Research

The outcome of newborns admitted to kangaroo mother care units at regional hospitals in KwaZulu‑Natal, South Africa

W H Benguma, N Khan, N H McKerrow

Abstract


Background. Kangaroo mother care (KMC) is a common modality of care for low birthweight and preterm newborns, with good long-term outcomes at low cost. However, little is known about the short-term outcomes of babies during their stay in a KMC unit.

Objective. To describe the profile and outcome of newborn babies admitted to KMC units. Method. A retrospective chart review was undertaken of babies admitted to the KMC units of two Durban hospitals over a two-year period. All babies with birthweights below 2 000 g admitted to the KMC units for the first time during this period were included. Poor outcome was defined as a death in the KMC unit or need for readmission to the neonatal nursery.

Result. Two hundred and twenty-four newborns were included in the study. The median maternal age was 25 years. The newborns had a median gestational age of 32 weeks, median birthweight of 1 500 g, median KMC unit admission weight of 1 600 g, and median age on admission to the KMC units of 9.5 days. Twenty-six percent of babies had a poor outcome, including seven deaths. Significant factors associated with a poor outcome included a birth or admission weight to KMC units below 1 500 g, HIV-negative mothers; and abnormal temperature or blood glucose levels.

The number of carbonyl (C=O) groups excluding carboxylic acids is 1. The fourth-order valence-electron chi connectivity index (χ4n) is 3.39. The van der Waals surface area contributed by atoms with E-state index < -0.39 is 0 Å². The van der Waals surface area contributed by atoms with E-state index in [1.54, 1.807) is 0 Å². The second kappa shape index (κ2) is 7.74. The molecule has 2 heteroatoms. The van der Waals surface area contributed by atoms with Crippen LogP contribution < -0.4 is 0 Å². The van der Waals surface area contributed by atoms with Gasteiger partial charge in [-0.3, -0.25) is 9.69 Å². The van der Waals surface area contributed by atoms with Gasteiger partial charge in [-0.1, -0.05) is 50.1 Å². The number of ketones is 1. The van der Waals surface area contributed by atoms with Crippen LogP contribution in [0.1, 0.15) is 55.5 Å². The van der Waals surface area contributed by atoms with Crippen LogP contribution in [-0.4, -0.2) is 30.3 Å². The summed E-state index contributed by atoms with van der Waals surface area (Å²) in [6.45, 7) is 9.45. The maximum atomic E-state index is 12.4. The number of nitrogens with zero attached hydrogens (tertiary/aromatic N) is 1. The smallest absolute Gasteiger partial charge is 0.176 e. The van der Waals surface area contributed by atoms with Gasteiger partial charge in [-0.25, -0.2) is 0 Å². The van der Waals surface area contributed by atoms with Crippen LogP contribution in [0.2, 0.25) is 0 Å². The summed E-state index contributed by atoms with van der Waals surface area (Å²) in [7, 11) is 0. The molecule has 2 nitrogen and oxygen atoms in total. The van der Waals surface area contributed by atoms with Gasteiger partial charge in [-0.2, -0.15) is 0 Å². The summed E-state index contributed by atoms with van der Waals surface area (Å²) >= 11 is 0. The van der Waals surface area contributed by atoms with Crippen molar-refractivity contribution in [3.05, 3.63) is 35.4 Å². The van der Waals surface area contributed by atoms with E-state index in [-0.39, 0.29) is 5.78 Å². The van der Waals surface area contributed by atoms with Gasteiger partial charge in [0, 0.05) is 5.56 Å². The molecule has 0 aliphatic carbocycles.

Conclusion. Seventy-four percent of babies admitted to KMC were discharged home after an uneventful stay. Poor outcomes were associated with a birth or KMC admission weight below 1 500 g and an abnormal temperature or blood glucose level while admitted to the KMC unit


Authors' affiliations

W H Benguma, Department of Paediatrics and Child Health, Nelson R Mandela School of Medicine, University of KwaZulu-Natal, Durban, South Africa

N Khan, Department of Paediatrics and Child Health, Nelson R Mandela School of Medicine, University of KwaZulu-Natal, Durban, South Africa

N H McKerrow, Department of Paediatrics and Child Health, Nelson R Mandela School of Medicine, University of KwaZulu-Natal, Durban, South Africa; KwaZulu-Natal Department of Health, Pietermaritzburg, South Africa

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Cite this article

South African Journal of Child Health 2021;15(2):83-88. DOI:10.7196/SAJCH.2021.v15i2.01739

Article History

Date submitted: 2021-07-21
Date published: 2021-07-21

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